We need to talk about corn syrup
The words “corn syrup” elicit strong reactions from just about everyone. It’s an ingredient that’s essential for your Thanksgiving pecan pie, but beyond that, most people don’t know how else to use it, much less want to use it because of years of negative press about high-fructose corn syrup, which is different from regular corn syrup.
Now, stick with me here: Scientifically, regular refined white sugar is sucrose, a compound made up of equal parts glucose and fructose. Regular corn syrup is 100% glucose. High-fructose corn syrup, as you might ascertain from the name, converts a lot of the glucose into fructose (the resulting syrup is not sucrose, though, because the fructose is in a higher proportion to the glucose). This is done via an enzymatic process, and it makes HFCS sweeter. And while your body actually absorbs glucose faster, which raises insulin levels quicker, than both sucrose or fructose, it’s the latter that gets the bad rap because your liver has to work harder to digest it. Fructose, when eaten in large quantities, also can raise blood triglyceride levels, your risk of metabolic syndrome and your risk of developing fatty acid disease.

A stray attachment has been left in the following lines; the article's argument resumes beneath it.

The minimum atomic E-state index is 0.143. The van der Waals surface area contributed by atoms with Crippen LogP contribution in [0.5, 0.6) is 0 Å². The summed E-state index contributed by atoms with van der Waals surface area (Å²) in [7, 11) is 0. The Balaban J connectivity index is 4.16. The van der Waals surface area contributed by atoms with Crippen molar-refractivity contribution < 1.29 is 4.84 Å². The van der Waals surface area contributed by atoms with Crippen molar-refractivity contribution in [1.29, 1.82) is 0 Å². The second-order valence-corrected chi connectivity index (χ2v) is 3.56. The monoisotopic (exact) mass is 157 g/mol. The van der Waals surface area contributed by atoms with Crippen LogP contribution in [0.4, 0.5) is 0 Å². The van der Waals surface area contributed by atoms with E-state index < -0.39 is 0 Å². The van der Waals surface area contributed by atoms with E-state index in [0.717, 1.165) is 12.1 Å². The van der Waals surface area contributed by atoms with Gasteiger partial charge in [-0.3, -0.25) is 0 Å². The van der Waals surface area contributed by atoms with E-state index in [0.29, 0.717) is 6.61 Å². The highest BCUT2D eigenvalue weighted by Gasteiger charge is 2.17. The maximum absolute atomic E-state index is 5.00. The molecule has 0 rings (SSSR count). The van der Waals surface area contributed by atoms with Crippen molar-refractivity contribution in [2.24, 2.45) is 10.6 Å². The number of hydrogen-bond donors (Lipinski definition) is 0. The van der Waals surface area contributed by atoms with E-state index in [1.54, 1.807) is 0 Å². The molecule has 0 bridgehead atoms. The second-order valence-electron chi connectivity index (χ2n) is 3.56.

Two easy recipes for candy bars show that making your own candy — just in time for Halloween and the holdiays — is a cooking project you’re ready for.
So, the corn syrup you see in bottles in the grocery store is just plain, glucose syrup, sold most often by Karo, the largest national brand. And it’s useful in candy making for many reasons beyond lending any sweetness: When you cook syrup to make candy, sugar can inadvertently recrystalize, either by agitation or humidity in the air, and cause your syrup to seize into a rock-hard mess. Corn syrup prevents this from happening. It also lends the finished candy a pleasant, smooth texture. So if you’re going to make candy, it’s advisable to make your peace with corn syrup beforehand.
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